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Yo-yo champion pursues his passions at MIT  2018-09-07
Alex Hattori, a senior in MechE and six-time national yo-yo champion, explores yo-yos and robotics inside and out of the classroom.
Brain activity pattern may be early sign of schizophrenia  2018-11-08
In a study that might enable earlier diagnosis, neuroscientists find abnormal brain connections that can predict onset of psychotic episodes.
Mark Harnett named Vallee Foundation Scholar  2018-09-14
MIT neuroscientist is among five people selected to receive the early career award.
Network of diverse noncoding RNAs acts in the brain  2018-06-07
Scientists identify the first known network consisting of three types of regulatory RNAs.
Ann Graybiel wins 2018 Gruber Neuroscience Prize  2018-05-16
MIT neuroscientist is recognized for her pioneering work on the complexity and function of the basal ganglia.
Testing new drugs with “ALS-on-a-chip”   2018-10-10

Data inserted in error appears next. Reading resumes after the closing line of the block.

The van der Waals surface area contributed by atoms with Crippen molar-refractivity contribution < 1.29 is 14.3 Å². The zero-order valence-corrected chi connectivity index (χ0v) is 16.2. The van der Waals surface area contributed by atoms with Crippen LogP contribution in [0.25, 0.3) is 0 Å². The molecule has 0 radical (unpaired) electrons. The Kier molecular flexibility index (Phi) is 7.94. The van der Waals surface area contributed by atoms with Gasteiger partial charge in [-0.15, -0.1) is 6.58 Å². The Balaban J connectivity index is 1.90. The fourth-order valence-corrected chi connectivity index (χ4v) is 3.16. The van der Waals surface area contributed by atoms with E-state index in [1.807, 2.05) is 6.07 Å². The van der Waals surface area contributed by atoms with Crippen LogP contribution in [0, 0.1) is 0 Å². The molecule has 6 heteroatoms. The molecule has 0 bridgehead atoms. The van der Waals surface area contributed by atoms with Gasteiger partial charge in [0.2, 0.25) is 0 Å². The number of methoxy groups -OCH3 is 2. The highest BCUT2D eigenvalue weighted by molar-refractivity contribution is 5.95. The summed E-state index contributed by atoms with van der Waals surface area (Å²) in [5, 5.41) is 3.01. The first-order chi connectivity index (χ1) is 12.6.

3-D tissue model replicates the motor neuron connections affected by amyotrophic lateral sclerosis.
Robot learns to follow orders like Alexa  2017-08-30
ComText, from the Computer Science and Artificial Intelligence Laboratory, allows robots to understand contextual commands.
Making driverless cars change lanes more like human drivers do  2018-05-23
Algorithm computes “buffer zones” around autonomous vehicles and reassess them on the fly.
Helping computers perceive human emotions  2018-07-24
Personalized machine-learning models capture subtle variations in facial expressions to better gauge how we feel.
 

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Anticipatory Cognitive Science is a research field that ensembles artificial intelligence, biology, psychology, neurology, engineering and philosophy in order to build anticipatory cognitive systems that are able to face human tasks with the same anticipatory capabilities and performance. In deep: Cognitive science is the interdisciplinary study of mind and intelligence, embracing philosophy, psychology, artificial intelligence, neuroscience, linguistics, and anthropology. Its intellectual origins are in the mid-1950s when researchers in several fields began to develop theories of mind based on complex representations and computational procedures. Its organizational origins are in the mid-1970s when the Cognitive Science Society was formed and the journal Cognitive Science began. Since then, more than sixty universities in North America, Europe, Asia, and Australia have established cognitive science programs, and many others have instituted courses in cognitive science.